Well, I imagine that if they treat the upgrade to 10 as they've treated any past upgrade, where you can create a separate installation disc/drive by downloading an image of the full installer. And either during the Windows 10 installation process or thereafter, you might be able to get the activation key if it turns out that they don't reuse your key from 8 or 8.1. (I'm not sure if they treated "upgrade" installation media differently from "retail/fresh install" installation media for Windows 8/8.1, but there have always been ways to work around that if you need to use an upgrade disc for a full fresh install).
With the move from 8 to 8.1 (and apparently going to 10), you had the (preferred) option of downloading the installer through the Windows Store (with any prerequisites being served by Windows Update) to do the upgrade more easily, but that'd mean you would have to roll back to 8 or 8.1 then upgrade, so every time you want to reinstall, you'll have to roll back, then download the upgrade, then install.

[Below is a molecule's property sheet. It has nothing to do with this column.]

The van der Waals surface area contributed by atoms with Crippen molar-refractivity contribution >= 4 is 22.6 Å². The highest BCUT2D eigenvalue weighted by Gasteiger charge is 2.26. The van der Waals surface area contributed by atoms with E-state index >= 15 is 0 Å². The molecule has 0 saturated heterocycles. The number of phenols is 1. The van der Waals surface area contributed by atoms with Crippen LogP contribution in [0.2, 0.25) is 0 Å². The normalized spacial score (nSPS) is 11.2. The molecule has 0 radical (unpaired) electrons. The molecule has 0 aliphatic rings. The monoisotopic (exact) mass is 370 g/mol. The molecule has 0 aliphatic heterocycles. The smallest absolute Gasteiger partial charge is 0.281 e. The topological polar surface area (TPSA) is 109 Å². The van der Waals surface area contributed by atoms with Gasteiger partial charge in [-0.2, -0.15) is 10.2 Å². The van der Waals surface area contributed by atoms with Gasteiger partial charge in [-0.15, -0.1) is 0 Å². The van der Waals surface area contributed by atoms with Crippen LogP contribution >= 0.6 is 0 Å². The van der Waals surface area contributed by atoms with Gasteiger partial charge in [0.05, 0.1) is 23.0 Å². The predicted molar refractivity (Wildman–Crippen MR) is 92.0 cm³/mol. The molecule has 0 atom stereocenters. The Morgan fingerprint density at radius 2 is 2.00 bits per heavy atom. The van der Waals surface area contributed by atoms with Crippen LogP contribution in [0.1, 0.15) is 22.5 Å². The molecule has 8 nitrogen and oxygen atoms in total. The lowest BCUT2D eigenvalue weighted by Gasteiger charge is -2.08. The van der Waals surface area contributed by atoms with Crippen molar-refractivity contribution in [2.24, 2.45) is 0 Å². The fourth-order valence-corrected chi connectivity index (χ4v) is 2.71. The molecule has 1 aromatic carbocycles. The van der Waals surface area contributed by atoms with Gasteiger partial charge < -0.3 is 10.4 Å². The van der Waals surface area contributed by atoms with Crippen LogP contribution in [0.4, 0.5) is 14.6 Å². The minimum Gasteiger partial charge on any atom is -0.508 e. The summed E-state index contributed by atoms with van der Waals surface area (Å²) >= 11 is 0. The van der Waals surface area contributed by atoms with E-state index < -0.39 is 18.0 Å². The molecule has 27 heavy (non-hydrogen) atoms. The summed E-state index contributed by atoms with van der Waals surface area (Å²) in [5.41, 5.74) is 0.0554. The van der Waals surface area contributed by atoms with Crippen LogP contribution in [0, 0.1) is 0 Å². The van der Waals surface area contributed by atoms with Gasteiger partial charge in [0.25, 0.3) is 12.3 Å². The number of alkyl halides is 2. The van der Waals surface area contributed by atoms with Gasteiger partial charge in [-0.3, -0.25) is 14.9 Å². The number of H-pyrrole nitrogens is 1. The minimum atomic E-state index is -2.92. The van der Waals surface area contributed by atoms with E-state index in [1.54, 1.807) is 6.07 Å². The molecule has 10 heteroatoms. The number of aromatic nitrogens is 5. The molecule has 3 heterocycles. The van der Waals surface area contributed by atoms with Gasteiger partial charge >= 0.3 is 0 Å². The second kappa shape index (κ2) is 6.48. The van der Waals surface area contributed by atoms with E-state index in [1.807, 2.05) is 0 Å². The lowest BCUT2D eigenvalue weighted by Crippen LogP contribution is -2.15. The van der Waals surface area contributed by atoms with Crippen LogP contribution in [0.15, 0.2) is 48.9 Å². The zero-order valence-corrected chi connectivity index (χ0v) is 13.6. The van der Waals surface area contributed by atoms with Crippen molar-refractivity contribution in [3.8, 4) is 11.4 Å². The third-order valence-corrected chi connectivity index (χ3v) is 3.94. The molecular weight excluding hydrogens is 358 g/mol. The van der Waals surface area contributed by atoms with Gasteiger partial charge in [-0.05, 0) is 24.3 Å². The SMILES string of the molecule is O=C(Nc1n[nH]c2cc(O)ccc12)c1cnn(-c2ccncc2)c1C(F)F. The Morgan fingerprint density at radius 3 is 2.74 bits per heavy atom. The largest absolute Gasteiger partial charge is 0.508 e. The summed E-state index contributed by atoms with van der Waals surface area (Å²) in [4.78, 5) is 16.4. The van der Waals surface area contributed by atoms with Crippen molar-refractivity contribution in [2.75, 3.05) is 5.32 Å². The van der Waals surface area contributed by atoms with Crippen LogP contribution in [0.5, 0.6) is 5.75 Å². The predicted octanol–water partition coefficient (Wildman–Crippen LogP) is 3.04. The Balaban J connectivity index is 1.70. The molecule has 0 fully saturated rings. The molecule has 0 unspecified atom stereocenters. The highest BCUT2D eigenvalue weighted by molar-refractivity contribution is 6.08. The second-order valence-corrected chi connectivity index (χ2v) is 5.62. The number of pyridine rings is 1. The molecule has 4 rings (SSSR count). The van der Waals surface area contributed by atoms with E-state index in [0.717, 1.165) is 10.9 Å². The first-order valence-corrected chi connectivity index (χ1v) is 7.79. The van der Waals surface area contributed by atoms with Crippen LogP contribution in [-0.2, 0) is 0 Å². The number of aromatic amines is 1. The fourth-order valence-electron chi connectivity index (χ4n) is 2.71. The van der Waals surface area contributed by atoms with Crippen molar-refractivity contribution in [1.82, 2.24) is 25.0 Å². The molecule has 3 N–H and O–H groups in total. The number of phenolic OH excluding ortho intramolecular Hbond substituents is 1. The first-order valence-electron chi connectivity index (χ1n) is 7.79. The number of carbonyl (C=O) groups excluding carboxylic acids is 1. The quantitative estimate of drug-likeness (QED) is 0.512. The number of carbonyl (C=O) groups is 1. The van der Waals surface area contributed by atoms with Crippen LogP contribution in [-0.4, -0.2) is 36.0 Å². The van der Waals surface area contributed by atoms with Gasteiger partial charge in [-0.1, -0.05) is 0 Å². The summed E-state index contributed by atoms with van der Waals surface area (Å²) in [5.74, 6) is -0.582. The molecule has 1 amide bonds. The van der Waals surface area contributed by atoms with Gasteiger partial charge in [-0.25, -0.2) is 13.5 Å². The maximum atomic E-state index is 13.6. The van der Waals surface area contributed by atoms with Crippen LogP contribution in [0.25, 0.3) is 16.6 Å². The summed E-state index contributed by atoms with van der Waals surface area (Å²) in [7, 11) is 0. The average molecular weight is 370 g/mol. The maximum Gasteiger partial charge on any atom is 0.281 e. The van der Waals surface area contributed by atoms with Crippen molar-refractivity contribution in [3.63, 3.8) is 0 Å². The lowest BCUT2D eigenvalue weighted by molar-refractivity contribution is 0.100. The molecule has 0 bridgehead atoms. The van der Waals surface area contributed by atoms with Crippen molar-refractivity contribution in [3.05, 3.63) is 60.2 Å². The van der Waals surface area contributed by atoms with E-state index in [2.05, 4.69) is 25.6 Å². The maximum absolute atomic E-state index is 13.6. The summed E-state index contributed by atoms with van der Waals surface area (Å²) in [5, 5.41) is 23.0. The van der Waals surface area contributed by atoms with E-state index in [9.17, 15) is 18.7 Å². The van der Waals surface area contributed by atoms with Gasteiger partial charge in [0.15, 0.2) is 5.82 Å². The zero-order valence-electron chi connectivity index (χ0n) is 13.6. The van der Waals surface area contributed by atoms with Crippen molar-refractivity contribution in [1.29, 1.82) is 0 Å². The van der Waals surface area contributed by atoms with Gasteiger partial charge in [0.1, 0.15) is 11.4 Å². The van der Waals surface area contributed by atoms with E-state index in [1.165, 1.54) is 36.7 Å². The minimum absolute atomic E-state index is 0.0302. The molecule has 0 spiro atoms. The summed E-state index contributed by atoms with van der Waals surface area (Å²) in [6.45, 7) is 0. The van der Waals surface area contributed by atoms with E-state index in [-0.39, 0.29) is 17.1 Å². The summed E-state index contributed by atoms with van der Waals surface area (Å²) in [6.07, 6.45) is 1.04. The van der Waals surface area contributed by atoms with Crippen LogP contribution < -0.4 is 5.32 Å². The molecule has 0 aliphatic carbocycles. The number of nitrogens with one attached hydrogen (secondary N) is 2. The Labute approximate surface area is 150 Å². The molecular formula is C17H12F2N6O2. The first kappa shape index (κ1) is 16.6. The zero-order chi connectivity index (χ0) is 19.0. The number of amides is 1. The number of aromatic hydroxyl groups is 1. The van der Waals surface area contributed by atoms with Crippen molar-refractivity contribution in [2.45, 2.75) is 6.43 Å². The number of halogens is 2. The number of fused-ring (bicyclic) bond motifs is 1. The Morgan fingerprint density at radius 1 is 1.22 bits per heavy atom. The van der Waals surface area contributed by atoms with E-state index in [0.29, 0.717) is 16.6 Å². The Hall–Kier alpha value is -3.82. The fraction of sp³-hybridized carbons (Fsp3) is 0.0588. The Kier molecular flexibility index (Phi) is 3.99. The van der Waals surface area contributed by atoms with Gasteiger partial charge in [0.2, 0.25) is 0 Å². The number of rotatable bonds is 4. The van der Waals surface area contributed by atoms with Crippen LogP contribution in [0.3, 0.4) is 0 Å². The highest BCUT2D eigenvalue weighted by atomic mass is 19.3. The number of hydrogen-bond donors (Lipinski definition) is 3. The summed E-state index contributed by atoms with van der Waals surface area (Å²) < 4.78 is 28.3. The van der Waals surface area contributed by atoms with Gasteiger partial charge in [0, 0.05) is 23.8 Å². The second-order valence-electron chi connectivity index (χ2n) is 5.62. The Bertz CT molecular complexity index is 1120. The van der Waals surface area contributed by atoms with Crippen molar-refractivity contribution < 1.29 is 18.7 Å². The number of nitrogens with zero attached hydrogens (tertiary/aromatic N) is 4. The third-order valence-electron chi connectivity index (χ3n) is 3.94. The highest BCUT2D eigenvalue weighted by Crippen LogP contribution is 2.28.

This second option is the option you should expect to use (as they expect the average consumer to go this route), so if your Windows 7 systems came with recovery partitions & allow you to create recovery media, you should probably have that created BEFORE the final upgrade. Otherwise, if you manually installed 7, you'll just have to install 7, maybe activate, then install and activate 10. That way, if creating a Windows 10 installation disc/drive fails, you'll have a backup.
(Again, this assumes they stick to the ways they've been doing things).